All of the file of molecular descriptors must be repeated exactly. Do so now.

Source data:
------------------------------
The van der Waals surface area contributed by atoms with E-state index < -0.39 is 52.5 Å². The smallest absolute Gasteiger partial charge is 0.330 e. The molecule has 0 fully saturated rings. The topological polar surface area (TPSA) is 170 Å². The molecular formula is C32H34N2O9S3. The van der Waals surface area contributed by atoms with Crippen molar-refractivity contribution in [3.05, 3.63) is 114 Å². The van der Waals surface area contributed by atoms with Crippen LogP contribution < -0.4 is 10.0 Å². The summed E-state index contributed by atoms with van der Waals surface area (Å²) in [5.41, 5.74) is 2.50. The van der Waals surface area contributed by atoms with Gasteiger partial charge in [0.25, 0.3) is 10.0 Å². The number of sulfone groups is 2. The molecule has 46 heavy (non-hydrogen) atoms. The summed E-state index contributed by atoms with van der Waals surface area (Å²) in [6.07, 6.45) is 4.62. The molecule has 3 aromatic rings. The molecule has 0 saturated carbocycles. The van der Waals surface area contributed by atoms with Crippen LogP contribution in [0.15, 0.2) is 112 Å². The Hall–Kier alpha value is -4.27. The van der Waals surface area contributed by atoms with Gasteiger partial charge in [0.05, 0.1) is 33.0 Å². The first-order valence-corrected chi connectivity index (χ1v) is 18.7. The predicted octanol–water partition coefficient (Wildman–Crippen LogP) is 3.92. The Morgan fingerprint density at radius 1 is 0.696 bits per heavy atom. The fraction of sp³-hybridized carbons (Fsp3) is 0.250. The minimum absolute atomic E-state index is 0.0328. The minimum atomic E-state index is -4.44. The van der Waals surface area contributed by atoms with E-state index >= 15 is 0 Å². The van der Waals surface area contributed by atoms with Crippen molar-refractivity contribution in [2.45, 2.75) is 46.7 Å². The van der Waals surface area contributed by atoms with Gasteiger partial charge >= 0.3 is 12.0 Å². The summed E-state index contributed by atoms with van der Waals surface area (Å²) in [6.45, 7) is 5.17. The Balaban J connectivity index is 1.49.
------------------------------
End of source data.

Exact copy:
The van der Waals surface area contributed by atoms with E-state index < -0.39 is 52.5 Å². The smallest absolute Gasteiger partial charge is 0.330 e. The molecule has 0 fully saturated rings. The topological polar surface area (TPSA) is 170 Å². The molecular formula is C32H34N2O9S3. The van der Waals surface area contributed by atoms with Crippen molar-refractivity contribution in [3.05, 3.63) is 114 Å². The van der Waals surface area contributed by atoms with Crippen LogP contribution < -0.4 is 10.0 Å². The summed E-state index contributed by atoms with van der Waals surface area (Å²) in [5.41, 5.74) is 2.50. The van der Waals surface area contributed by atoms with Gasteiger partial charge in [0.25, 0.3) is 10.0 Å². The number of sulfone groups is 2. The molecule has 46 heavy (non-hydrogen) atoms. The summed E-state index contributed by atoms with van der Waals surface area (Å²) in [6.07, 6.45) is 4.62. The molecule has 3 aromatic rings. The molecule has 0 saturated carbocycles. The van der Waals surface area contributed by atoms with Crippen LogP contribution in [0.15, 0.2) is 112 Å². The Hall–Kier alpha value is -4.27. The van der Waals surface area contributed by atoms with Gasteiger partial charge in [0.05, 0.1) is 33.0 Å². The first-order valence-corrected chi connectivity index (χ1v) is 18.7. The predicted octanol–water partition coefficient (Wildman–Crippen LogP) is 3.92. The Morgan fingerprint density at radius 1 is 0.696 bits per heavy atom. The fraction of sp³-hybridized carbons (Fsp3) is 0.250. The minimum absolute atomic E-state index is 0.0328. The minimum atomic E-state index is -4.44. The van der Waals surface area contributed by atoms with E-state index >= 15 is 0 Å². The van der Waals surface area contributed by atoms with Crippen molar-refractivity contribution in [2.45, 2.75) is 46.7 Å². The van der Waals surface area contributed by atoms with Gasteiger partial charge >= 0.3 is 12.0 Å². The summed E-state index contributed by atoms with van der Waals surface area (Å²) in [6.45, 7) is 5.17. The Balaban J connectivity index is 1.49.